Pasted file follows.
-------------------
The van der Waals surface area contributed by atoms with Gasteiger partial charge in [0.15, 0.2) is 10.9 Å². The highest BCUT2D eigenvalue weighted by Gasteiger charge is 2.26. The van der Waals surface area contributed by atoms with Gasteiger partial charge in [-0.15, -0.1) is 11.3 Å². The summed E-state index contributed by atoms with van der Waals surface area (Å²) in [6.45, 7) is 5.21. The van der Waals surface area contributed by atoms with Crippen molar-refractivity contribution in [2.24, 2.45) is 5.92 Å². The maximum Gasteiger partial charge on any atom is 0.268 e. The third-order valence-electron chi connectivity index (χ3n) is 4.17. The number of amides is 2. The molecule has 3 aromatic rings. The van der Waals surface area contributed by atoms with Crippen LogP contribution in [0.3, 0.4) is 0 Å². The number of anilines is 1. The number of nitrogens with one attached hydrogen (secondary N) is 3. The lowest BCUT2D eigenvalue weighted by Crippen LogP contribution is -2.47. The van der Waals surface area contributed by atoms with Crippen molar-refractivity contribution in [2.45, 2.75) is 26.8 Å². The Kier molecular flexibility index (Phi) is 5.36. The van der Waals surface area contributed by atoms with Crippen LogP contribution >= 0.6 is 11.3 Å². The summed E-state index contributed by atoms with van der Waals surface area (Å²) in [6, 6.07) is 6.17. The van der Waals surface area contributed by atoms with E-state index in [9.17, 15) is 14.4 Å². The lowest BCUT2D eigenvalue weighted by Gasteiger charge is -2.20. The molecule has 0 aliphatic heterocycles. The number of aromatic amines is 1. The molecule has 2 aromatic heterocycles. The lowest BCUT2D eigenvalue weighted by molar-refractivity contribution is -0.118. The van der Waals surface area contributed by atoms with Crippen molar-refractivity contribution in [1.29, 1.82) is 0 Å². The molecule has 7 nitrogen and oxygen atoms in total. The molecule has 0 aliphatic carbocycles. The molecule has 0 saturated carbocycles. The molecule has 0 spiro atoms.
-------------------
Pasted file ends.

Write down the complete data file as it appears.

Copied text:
The van der Waals surface area contributed by atoms with Gasteiger partial charge in [0.15, 0.2) is 10.9 Å². The highest BCUT2D eigenvalue weighted by Gasteiger charge is 2.26. The van der Waals surface area contributed by atoms with Gasteiger partial charge in [-0.15, -0.1) is 11.3 Å². The summed E-state index contributed by atoms with van der Waals surface area (Å²) in [6.45, 7) is 5.21. The van der Waals surface area contributed by atoms with Crippen molar-refractivity contribution in [2.24, 2.45) is 5.92 Å². The maximum Gasteiger partial charge on any atom is 0.268 e. The third-order valence-electron chi connectivity index (χ3n) is 4.17. The number of amides is 2. The molecule has 3 aromatic rings. The van der Waals surface area contributed by atoms with Crippen LogP contribution in [0.3, 0.4) is 0 Å². The number of anilines is 1. The number of nitrogens with one attached hydrogen (secondary N) is 3. The lowest BCUT2D eigenvalue weighted by Crippen LogP contribution is -2.47. The van der Waals surface area contributed by atoms with Crippen molar-refractivity contribution in [2.45, 2.75) is 26.8 Å². The Kier molecular flexibility index (Phi) is 5.36. The van der Waals surface area contributed by atoms with Crippen LogP contribution >= 0.6 is 11.3 Å². The summed E-state index contributed by atoms with van der Waals surface area (Å²) in [6, 6.07) is 6.17. The van der Waals surface area contributed by atoms with E-state index in [9.17, 15) is 14.4 Å². The lowest BCUT2D eigenvalue weighted by Gasteiger charge is -2.20. The molecule has 0 aliphatic heterocycles. The number of aromatic amines is 1. The molecule has 2 aromatic heterocycles. The lowest BCUT2D eigenvalue weighted by molar-refractivity contribution is -0.118. The van der Waals surface area contributed by atoms with Crippen molar-refractivity contribution in [1.29, 1.82) is 0 Å². The molecule has 7 nitrogen and oxygen atoms in total. The molecule has 0 aliphatic carbocycles. The molecule has 0 saturated carbocycles. The molecule has 0 spiro atoms.